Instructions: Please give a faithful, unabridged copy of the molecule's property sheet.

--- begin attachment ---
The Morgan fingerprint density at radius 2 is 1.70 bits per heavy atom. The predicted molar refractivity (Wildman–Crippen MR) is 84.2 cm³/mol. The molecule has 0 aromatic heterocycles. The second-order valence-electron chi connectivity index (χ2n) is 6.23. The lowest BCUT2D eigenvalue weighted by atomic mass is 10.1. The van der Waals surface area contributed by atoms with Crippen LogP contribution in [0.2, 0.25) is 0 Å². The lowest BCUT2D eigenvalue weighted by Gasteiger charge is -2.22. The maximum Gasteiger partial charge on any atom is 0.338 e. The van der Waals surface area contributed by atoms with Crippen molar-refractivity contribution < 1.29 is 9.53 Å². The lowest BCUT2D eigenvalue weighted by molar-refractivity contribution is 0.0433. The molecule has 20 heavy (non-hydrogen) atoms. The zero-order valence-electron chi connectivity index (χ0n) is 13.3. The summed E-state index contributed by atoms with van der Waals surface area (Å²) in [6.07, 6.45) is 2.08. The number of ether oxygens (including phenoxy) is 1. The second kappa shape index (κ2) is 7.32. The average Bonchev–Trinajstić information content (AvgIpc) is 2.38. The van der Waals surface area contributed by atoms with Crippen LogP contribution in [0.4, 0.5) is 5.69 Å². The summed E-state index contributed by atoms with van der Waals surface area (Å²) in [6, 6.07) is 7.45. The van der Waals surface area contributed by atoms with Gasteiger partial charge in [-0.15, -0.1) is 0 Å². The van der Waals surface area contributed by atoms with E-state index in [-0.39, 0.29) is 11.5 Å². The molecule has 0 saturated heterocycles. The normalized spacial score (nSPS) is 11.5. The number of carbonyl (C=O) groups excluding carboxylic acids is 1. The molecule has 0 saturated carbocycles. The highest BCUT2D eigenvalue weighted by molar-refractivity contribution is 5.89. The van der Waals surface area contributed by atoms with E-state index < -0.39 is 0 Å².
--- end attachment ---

The Morgan fingerprint density at radius 2 is 1.70 bits per heavy atom. The predicted molar refractivity (Wildman–Crippen MR) is 84.2 cm³/mol. The molecule has 0 aromatic heterocycles. The second-order valence-electron chi connectivity index (χ2n) is 6.23. The lowest BCUT2D eigenvalue weighted by atomic mass is 10.1. The van der Waals surface area contributed by atoms with Crippen LogP contribution in [0.2, 0.25) is 0 Å². The lowest BCUT2D eigenvalue weighted by Gasteiger charge is -2.22. The maximum Gasteiger partial charge on any atom is 0.338 e. The van der Waals surface area contributed by atoms with Crippen molar-refractivity contribution < 1.29 is 9.53 Å². The lowest BCUT2D eigenvalue weighted by molar-refractivity contribution is 0.0433. The molecule has 20 heavy (non-hydrogen) atoms. The zero-order valence-electron chi connectivity index (χ0n) is 13.3. The summed E-state index contributed by atoms with van der Waals surface area (Å²) in [6.07, 6.45) is 2.08. The number of ether oxygens (including phenoxy) is 1. The second kappa shape index (κ2) is 7.32. The average Bonchev–Trinajstić information content (AvgIpc) is 2.38. The van der Waals surface area contributed by atoms with Crippen LogP contribution in [0.4, 0.5) is 5.69 Å². The summed E-state index contributed by atoms with van der Waals surface area (Å²) in [6, 6.07) is 7.45. The van der Waals surface area contributed by atoms with Gasteiger partial charge in [-0.15, -0.1) is 0 Å². The van der Waals surface area contributed by atoms with E-state index in [-0.39, 0.29) is 11.5 Å². The molecule has 0 saturated heterocycles. The normalized spacial score (nSPS) is 11.5. The number of carbonyl (C=O) groups excluding carboxylic acids is 1. The molecule has 0 saturated carbocycles. The highest BCUT2D eigenvalue weighted by molar-refractivity contribution is 5.89. The van der Waals surface area contributed by atoms with E-state index < -0.39 is 0 Å².